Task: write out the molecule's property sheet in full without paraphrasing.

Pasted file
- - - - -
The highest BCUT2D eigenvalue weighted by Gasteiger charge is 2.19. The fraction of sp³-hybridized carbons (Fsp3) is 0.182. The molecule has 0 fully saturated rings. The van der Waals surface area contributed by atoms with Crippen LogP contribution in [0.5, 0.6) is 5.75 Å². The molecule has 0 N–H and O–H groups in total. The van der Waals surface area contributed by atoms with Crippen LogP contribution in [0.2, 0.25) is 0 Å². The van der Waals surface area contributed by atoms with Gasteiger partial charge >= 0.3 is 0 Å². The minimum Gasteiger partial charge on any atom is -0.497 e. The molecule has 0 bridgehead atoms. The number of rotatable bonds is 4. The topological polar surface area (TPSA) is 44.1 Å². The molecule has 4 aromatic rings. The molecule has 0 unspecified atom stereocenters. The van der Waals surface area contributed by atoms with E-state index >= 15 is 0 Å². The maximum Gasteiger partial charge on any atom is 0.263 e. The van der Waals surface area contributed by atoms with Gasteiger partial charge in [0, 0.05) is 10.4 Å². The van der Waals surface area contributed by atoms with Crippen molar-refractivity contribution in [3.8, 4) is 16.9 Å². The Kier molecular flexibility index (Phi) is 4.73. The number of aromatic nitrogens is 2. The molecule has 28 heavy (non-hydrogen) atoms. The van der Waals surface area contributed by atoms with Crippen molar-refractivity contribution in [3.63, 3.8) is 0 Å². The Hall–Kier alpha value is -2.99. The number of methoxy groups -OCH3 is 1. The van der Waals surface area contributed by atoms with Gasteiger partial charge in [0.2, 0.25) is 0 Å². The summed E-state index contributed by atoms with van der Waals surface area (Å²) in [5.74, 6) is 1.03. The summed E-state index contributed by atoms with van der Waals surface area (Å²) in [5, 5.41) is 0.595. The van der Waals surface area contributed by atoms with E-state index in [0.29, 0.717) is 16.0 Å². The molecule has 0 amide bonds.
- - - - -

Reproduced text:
The highest BCUT2D eigenvalue weighted by Gasteiger charge is 2.19. The fraction of sp³-hybridized carbons (Fsp3) is 0.182. The molecule has 0 fully saturated rings. The van der Waals surface area contributed by atoms with Crippen LogP contribution in [0.5, 0.6) is 5.75 Å². The molecule has 0 N–H and O–H groups in total. The van der Waals surface area contributed by atoms with Crippen LogP contribution in [0.2, 0.25) is 0 Å². The van der Waals surface area contributed by atoms with Gasteiger partial charge >= 0.3 is 0 Å². The minimum Gasteiger partial charge on any atom is -0.497 e. The molecule has 0 bridgehead atoms. The number of rotatable bonds is 4. The topological polar surface area (TPSA) is 44.1 Å². The molecule has 4 aromatic rings. The molecule has 0 unspecified atom stereocenters. The van der Waals surface area contributed by atoms with E-state index >= 15 is 0 Å². The maximum Gasteiger partial charge on any atom is 0.263 e. The van der Waals surface area contributed by atoms with Gasteiger partial charge in [0, 0.05) is 10.4 Å². The van der Waals surface area contributed by atoms with Crippen molar-refractivity contribution in [3.8, 4) is 16.9 Å². The Kier molecular flexibility index (Phi) is 4.73. The number of aromatic nitrogens is 2. The molecule has 28 heavy (non-hydrogen) atoms. The van der Waals surface area contributed by atoms with Crippen molar-refractivity contribution in [3.63, 3.8) is 0 Å². The Hall–Kier alpha value is -2.99. The number of methoxy groups -OCH3 is 1. The van der Waals surface area contributed by atoms with Gasteiger partial charge in [0.2, 0.25) is 0 Å². The summed E-state index contributed by atoms with van der Waals surface area (Å²) in [5.74, 6) is 1.03. The summed E-state index contributed by atoms with van der Waals surface area (Å²) in [5, 5.41) is 0.595. The van der Waals surface area contributed by atoms with E-state index in [0.29, 0.717) is 16.0 Å². The molecule has 0 amide bonds.